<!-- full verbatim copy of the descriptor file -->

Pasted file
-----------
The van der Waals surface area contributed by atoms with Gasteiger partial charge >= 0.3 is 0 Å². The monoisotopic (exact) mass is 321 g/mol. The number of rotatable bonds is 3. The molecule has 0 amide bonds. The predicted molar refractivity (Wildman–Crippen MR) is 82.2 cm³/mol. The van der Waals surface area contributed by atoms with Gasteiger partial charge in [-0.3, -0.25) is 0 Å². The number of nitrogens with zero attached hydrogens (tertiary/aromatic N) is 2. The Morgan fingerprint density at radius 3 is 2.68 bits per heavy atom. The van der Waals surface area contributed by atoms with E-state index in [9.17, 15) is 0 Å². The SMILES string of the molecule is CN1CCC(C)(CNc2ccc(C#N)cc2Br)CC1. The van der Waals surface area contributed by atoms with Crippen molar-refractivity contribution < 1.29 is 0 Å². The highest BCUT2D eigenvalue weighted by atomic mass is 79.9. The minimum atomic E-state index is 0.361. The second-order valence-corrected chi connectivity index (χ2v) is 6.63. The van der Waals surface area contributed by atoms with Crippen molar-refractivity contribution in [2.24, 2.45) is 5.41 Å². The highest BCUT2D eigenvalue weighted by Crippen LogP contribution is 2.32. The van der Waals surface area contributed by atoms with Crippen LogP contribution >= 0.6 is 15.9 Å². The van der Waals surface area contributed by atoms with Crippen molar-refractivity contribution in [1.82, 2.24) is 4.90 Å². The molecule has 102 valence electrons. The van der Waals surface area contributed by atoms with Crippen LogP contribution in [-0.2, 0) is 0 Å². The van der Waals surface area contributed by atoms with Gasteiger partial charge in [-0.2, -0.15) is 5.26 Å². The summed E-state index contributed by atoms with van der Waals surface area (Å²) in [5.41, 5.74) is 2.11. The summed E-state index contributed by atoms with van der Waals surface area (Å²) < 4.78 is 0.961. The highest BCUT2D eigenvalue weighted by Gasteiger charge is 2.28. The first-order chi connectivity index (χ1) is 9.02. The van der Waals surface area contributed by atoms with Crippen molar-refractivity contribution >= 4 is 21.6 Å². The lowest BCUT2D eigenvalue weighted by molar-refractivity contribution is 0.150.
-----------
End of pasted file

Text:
The van der Waals surface area contributed by atoms with Gasteiger partial charge >= 0.3 is 0 Å². The monoisotopic (exact) mass is 321 g/mol. The number of rotatable bonds is 3. The molecule has 0 amide bonds. The predicted molar refractivity (Wildman–Crippen MR) is 82.2 cm³/mol. The van der Waals surface area contributed by atoms with Gasteiger partial charge in [-0.3, -0.25) is 0 Å². The number of nitrogens with zero attached hydrogens (tertiary/aromatic N) is 2. The Morgan fingerprint density at radius 3 is 2.68 bits per heavy atom. The van der Waals surface area contributed by atoms with E-state index in [9.17, 15) is 0 Å². The SMILES string of the molecule is CN1CCC(C)(CNc2ccc(C#N)cc2Br)CC1. The van der Waals surface area contributed by atoms with Crippen molar-refractivity contribution < 1.29 is 0 Å². The highest BCUT2D eigenvalue weighted by atomic mass is 79.9. The minimum atomic E-state index is 0.361. The second-order valence-corrected chi connectivity index (χ2v) is 6.63. The van der Waals surface area contributed by atoms with Crippen molar-refractivity contribution in [2.24, 2.45) is 5.41 Å². The highest BCUT2D eigenvalue weighted by Crippen LogP contribution is 2.32. The van der Waals surface area contributed by atoms with Crippen LogP contribution >= 0.6 is 15.9 Å². The van der Waals surface area contributed by atoms with Crippen molar-refractivity contribution in [1.82, 2.24) is 4.90 Å². The molecule has 102 valence electrons. The van der Waals surface area contributed by atoms with Crippen LogP contribution in [-0.2, 0) is 0 Å². The van der Waals surface area contributed by atoms with Gasteiger partial charge in [-0.2, -0.15) is 5.26 Å². The summed E-state index contributed by atoms with van der Waals surface area (Å²) in [5.41, 5.74) is 2.11. The summed E-state index contributed by atoms with van der Waals surface area (Å²) < 4.78 is 0.961. The highest BCUT2D eigenvalue weighted by Gasteiger charge is 2.28. The first-order chi connectivity index (χ1) is 9.02. The van der Waals surface area contributed by atoms with Crippen molar-refractivity contribution >= 4 is 21.6 Å². The lowest BCUT2D eigenvalue weighted by molar-refractivity contribution is 0.150.